«No hay nada más literario que una puerta cerrada». La visión de Nono Granero detrás del álbum ‘Dentro de casa’. Como en todo libro, dar vuelta a la cubierta es el primer paso para adentrarse a una historia. Dentro de casa nos propone abrir una puerta, echar un vistazo a lo que sucede en su interior y conducir su historia volteando sus puertas una tras otra.
This well-known song from the Hispanic-American oral tradition brings together two versions that have been sung by boys and girls of several generations. Paula Ortiz, with striking tropical colors, references to stamps and risography, gives a modern yet traditional illustrated look to this beautiful love story, told in two acts. Mas Detalles
A nomad tribe makes a journey full of dangers to get to the caves that will become their shelter during winter. The youngest among the women, always aware of the changes in nature, the predators and the doings of her clan, beholds on the surface of the rocks a possibility —and desire— of telling what she has seen. And thus, it’s in the very heart of a cave where the first story is born.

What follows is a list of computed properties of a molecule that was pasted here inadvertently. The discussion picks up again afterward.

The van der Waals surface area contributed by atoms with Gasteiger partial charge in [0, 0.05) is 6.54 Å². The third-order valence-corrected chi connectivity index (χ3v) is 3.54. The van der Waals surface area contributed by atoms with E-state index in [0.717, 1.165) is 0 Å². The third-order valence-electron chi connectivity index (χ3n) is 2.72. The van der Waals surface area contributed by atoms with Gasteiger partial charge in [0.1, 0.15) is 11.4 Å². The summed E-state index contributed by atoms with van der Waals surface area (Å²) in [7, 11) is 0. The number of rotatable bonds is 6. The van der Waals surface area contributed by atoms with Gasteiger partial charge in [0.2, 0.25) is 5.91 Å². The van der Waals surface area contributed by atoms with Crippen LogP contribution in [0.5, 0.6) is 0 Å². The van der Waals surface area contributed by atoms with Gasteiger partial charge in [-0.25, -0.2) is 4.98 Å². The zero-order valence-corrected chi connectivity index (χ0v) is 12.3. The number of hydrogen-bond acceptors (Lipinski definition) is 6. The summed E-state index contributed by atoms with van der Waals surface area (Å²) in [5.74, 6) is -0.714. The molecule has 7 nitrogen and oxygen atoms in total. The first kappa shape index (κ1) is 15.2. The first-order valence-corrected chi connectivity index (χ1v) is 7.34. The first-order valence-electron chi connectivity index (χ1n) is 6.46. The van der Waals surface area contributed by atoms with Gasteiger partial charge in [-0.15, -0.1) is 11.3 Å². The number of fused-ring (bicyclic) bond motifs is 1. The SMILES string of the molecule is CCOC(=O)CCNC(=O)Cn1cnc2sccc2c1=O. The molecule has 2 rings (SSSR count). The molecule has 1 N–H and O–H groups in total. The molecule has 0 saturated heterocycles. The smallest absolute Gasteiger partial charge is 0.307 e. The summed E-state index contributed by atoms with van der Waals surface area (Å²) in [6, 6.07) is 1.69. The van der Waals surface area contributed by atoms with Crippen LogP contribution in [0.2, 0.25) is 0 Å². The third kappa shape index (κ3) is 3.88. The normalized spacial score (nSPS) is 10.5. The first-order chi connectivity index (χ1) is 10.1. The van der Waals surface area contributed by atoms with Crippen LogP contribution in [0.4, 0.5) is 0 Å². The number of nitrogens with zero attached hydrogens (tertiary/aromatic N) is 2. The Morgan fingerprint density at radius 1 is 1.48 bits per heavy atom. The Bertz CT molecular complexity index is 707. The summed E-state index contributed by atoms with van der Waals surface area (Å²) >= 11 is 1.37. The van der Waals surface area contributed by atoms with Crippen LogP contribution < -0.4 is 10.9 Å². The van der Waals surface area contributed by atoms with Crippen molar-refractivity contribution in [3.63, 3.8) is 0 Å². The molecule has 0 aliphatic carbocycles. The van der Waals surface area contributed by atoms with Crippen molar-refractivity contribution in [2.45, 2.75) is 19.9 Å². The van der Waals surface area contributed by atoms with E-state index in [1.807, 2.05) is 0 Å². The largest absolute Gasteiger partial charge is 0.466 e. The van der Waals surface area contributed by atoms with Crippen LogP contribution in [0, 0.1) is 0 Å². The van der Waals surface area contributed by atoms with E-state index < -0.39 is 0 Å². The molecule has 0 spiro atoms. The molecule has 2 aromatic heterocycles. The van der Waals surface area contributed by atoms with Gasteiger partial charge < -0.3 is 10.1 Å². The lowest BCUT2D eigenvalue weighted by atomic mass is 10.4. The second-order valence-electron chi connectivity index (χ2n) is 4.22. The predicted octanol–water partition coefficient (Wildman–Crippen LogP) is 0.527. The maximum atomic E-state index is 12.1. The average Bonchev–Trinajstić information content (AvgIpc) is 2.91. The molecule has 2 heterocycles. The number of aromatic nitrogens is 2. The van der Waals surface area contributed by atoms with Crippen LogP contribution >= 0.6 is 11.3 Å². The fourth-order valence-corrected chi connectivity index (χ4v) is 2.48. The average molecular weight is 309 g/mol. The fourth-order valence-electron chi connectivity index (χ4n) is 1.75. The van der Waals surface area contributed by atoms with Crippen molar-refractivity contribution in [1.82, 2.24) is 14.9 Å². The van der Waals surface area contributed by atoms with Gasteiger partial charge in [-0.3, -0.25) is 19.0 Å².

Callisto was a beautiful woman with soft and silky skin, who Zeus transformed into a smooth-furred bear along with her child: they are today’s constellations of Ursa major and Ursa minor. These ancient stories are right there, in the stars, connecting modern day watchers with past time humans. A non-fiction triumph for myth, stars and nature lovers. Mas Detalles
This illustrated music record/book is meant to be sung, told and danced to. It’s a homage to Caribbean popular music that several generations have enjoyed and is passed to the children by their once-young grandparents. It also threads eight songs into one single story, one that travels down by the river, through the jungle, to the coast and arrives into the city; and recreates a time where the vigorous beginnings of rebellious Latin music genres such as cha cha chás, charanga, merengue, guaracha and cumbia filled dance halls, hotel ballrooms and street gatherings. Mas Detalles
When Moctezuma throws a tantrum, his most loyal servant tries to comfort him with almost everything: dancing, costumes and laughter… But he just won’t cheer up. Art and humor come together to render tribute to the Mayan and Aztec roots of cocoa and chocolate. Mas Detalles